Great, but not historic

When the estimated growth rate for the US economy was released for the 2nd quarter, President Trump touted it as evidence of “an economic turnaround of historic proportions.” One of the secrets of the President’s success throughout his life has been his ability to spin things into being “great”. Don’t get me wrong, I’m excited about the “official” economic growth rate hitting a 4% annualized rate. The last time we saw a number that high was in 2014. It actually eclipsed 5% “officially” in the 2nd quarter that year.


I’m not sure why, but few people understand how misleading this statistic is when trying to get a read on what is happening in the economy. It is essentially how much the economy grew from March to June multiplied by 4. Due to seasonal fluctuations (spring is usually the lowest activity of the year) the government uses ever-changing factors to adjust this growth rate. Nearly all other areas of economics and finance looks at the 1-year percent change to measure and evaluate growth trends. I’ll never understand how everyone from Wall Street analysts to financial reports to Congress to the President fails to understand how useless this seasonally adjusted, annualized rate of change is in measuring the health of the economy.


This week’s Chart of the Week plots the “official” GDP numbers since 2000 versus my preferred measure — the 1 year percent change. Looking at the last year removes all seasonal factors and truly shows us if the economy is growing or shrinking.

The bars are the official number and you can see the fluctuations. The 1 year % change gives a much more clear picture.  Whether looking at the bars or the line, it is easy to see neither the growth last quarter, nor the “economic turnaround” is historic. The economy has been in a nice steady uptrend. The SEM Economic Model shows little signs of letting up (although the manufacturing numbers released on Wednesday were a bit disappointing). This means the economy should continue to rise over the near-term (but again, not at historic levels).

The bigger concern and something I believe the President is attempting to address is the steady downturn in the US economy over the past 30 years. The Chart below shows the inability of the economy to hit the long-term average growth rate for our economy (the orange line). We briefly went above it in 2015 and may be able to get there for a few quarters coming up (please note these are the true 1 year growth numbers, not the government’s seasonally adjusted annualized rates).

Exporting more than we import (or at least finding a little bit more ‘fair trade’) will help, but will take time. The brute force of tariffs has not historically worked, but if it brings the other side to the negotiation table, who is to argue? Whatever the outcome, the US does not have the workforce to handle making more stuff (both in terms of size and skills) because we’ve been importing foreign goods and exporting our jobs to other countries for 40 years. Jumping up manufacturing capacity in the US will take several years, which will lead to a recession in the near future. This wouldn’t necessarily be a bad thing if it meant a reversal of our long-term downtrend in economic growth.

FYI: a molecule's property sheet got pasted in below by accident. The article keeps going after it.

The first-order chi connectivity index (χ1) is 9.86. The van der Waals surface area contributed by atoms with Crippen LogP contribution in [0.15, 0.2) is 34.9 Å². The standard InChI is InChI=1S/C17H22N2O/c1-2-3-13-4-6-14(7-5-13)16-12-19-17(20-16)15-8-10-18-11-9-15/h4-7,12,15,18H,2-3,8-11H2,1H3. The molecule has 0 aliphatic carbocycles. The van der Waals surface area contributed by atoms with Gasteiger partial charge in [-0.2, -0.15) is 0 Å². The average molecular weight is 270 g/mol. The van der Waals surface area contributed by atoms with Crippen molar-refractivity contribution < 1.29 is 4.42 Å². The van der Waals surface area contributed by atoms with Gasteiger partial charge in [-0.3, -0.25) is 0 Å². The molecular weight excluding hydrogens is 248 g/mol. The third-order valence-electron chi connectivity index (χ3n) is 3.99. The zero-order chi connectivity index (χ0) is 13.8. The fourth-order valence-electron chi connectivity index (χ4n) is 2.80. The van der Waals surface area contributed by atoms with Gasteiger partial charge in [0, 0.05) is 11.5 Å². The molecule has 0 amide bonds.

What I haven’t even mentioned and need to start once again is the sheer amount of debt our country has accumulated both during the economic “recovery” and the last 40 years. Maybe the ‘historic’ precedent the President was talking about was the largest amount of debt ever accumulated during an economic recovery. If the trends continue, but 2020 he will have added more debt to our country than President Obama did in his first 4 years. This isn’t a political statement. Both parties have used deficit spending (which includes tax cuts) to position themselves for re-election without any regard to the long-term consequences. 


Until our leaders (on both sides) wake-up and realize this, we will not see a “historic” recovery, but simply a bunch of misleading smoke and mirrors. That said, because our Scientifically Engineered Models are saying the near-term trends are strong, we remain heavily invested in all of our investment programs. The difference between SEM and most of the investment management industry is we realize this will not continue forever and the reset we need to get our country back on track will be ugly and damaging, which is why all models have the ability to move some or all of the money to the sidelines when that inevitably happens.


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New Kent, VA
Jeff joined SEM in October 1998. Outside of SEM, Jeff is part of the worship team at LifePointe Christian Church where he plays the keyboard and bass guitar. He also coaches a club soccer team.